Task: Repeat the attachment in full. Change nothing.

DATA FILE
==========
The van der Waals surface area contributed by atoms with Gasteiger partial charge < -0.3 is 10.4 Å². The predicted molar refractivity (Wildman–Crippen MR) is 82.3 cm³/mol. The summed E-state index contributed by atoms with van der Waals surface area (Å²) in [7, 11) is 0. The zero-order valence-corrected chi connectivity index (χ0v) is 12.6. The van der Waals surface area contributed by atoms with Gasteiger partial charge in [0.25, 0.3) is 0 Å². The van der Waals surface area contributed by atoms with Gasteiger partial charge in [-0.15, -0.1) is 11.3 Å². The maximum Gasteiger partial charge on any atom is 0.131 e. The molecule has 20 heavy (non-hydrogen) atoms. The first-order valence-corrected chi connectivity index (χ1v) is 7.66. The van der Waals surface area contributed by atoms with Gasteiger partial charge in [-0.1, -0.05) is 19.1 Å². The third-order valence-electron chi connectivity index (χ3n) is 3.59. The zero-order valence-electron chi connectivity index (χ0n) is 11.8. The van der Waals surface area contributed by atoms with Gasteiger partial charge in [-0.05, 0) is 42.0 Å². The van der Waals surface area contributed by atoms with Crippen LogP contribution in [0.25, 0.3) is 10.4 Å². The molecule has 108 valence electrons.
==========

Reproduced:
The van der Waals surface area contributed by atoms with Gasteiger partial charge < -0.3 is 10.4 Å². The predicted molar refractivity (Wildman–Crippen MR) is 82.3 cm³/mol. The summed E-state index contributed by atoms with van der Waals surface area (Å²) in [7, 11) is 0. The zero-order valence-corrected chi connectivity index (χ0v) is 12.6. The van der Waals surface area contributed by atoms with Gasteiger partial charge in [0.25, 0.3) is 0 Å². The van der Waals surface area contributed by atoms with Gasteiger partial charge in [-0.15, -0.1) is 11.3 Å². The maximum Gasteiger partial charge on any atom is 0.131 e. The molecule has 20 heavy (non-hydrogen) atoms. The first-order valence-corrected chi connectivity index (χ1v) is 7.66. The van der Waals surface area contributed by atoms with Gasteiger partial charge in [-0.1, -0.05) is 19.1 Å². The third-order valence-electron chi connectivity index (χ3n) is 3.59. The zero-order valence-electron chi connectivity index (χ0n) is 11.8. The van der Waals surface area contributed by atoms with Gasteiger partial charge in [-0.05, 0) is 42.0 Å². The van der Waals surface area contributed by atoms with Crippen LogP contribution in [0.25, 0.3) is 10.4 Å². The molecule has 108 valence electrons.